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Agile: The choice of Tools (aka a Linux user working on a Windows stack based company)

Iru.
Updated on ・3 min read

Last year I made a job change and ended up in a company with a big attachment towards Microsoft products.

Not having worked in a Windows environment for 10 years approx, I decided to give it a try. I played with WSL, PowerShell, and other handfull of options I had, but ended-up erasing my work laptop and going back to the tools that make me be agile at my profession.

It's not that I don't want to change or adapt to what they ask me, it's that I decide not to; both for ethical and professional reasons.

In any case, after 6 months of working both in a Windows laptop (from work) and a Linux-based workstation (at home), I ended up giving a little internal speech about what Agile is for a developer.

Not going to deepen on it, but we could summarize my talk saying that:

In any work field, tools are what we use in order to shape the knowledge we have. If we have no access to these tools, or what they provided to us, we feel one-handed.

Bear in mind, I'm in favour of anyone using whatever makes them agile at their work, no matter the OS, IDE's, or the language they use. Debating about the pros and cons of each of them it's an eternal flame fight, but you should never impose it and give people the freedom to choose their weapons.

choose your weapon image


Now, some quick points after my experiment:

If you're a Windows user and want a more Linux friendly environment

  • Try the WSL 1 and if possible 2. Beware of Docker usage limitation if you use version 1.

  • Can get comfy on any terminal level you need; GitBash, Hyper, Cmder or ConEmu.

  • Package Management usage; got scoop for powershell and chocolatey for the rest

  • Powershell for Sysadmins, no starch editorial book

  • Keep a close eye on beta and alpha releases, they're evolving fast on terminals :)


If you're a Linux user that needs to work on a Windows based-stack

  • teams for linux Non-official. Yes, they're working on an official version, but up till now, it's not competing with this one.

Another option is using web version, but have screen-sharing and videoconf limitations, depending on the browser.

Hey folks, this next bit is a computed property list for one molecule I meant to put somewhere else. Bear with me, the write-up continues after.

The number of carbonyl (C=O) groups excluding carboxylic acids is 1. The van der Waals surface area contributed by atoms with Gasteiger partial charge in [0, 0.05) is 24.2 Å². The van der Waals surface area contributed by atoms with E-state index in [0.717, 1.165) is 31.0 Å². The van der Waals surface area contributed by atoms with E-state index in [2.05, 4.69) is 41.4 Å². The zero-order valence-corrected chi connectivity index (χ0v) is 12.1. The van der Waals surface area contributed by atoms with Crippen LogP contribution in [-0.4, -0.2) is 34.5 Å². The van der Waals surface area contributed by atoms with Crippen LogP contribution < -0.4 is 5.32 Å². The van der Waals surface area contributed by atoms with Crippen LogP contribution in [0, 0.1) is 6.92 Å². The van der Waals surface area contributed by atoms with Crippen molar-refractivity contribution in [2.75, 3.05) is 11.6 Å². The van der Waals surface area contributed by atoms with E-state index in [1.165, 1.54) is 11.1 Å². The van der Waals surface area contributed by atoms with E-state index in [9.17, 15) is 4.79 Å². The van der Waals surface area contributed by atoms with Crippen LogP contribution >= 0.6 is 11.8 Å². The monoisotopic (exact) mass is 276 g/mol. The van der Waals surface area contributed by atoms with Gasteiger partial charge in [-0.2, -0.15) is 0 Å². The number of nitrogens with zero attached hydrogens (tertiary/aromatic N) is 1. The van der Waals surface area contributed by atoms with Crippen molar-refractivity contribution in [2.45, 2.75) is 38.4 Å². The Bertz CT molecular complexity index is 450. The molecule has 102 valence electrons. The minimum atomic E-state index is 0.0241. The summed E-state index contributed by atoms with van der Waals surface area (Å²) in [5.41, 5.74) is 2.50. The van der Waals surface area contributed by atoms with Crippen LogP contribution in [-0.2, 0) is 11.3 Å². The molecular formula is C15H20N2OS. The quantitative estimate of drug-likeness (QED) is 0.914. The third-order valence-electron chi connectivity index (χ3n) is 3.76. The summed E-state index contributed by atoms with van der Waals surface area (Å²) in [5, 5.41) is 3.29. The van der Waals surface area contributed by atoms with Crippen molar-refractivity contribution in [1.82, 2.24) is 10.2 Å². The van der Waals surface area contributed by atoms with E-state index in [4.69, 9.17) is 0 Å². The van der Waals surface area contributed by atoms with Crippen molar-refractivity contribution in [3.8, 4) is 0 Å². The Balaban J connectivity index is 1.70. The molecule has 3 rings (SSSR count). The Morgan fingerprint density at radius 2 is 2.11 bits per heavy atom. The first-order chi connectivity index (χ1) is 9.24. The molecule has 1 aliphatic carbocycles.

• onedrive

    Free Client for OneDrive on Linux

  • outlook web version; don't need a client.

  • Check networking connections
    In my case, I had to enable Protected EAP Authentication both for wireless and wired connection at the office, providing my credentials.

If you use VPN, check that too, OpenConnect will mostly help u

  • smbclient / smbpasswd for windows domain resource management

  • sharepoint
    I handled it with dafvs mounting points

    mount.davfs -o rw https://***.sharepoint.com/sites/*** my-shared-resources

  • Libreoffice

  • Skype Business there's no alternative for this. Ended up using mobile phone Android app when needed.


Gotta say, nowadays, most of the issues I have to deal with, are company policy-related and non-diversity issues towards other OS, but guess with time, this cultural unfitness may loosen up as more employees demand it.

My advice: make friends with people in a similar situation. Most of the ones I talked to already tried things that may be helpful for you.


Are there any tools you use on Linux-based systems to make an easier windows-stack environment? Suggestions appreciated.

Discussion (1)

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abbm586 profile image
Brian

In my company the MS-Office was my pain. The web version were closed for "security" reasons.
I first used LibreOffice. Then changed to WPS-Office. Using Libre the format would be different when MS-Office users received my documents.
I use Hiri to sync Outlook.
Just be aware Hiri is licensed for one email address, though...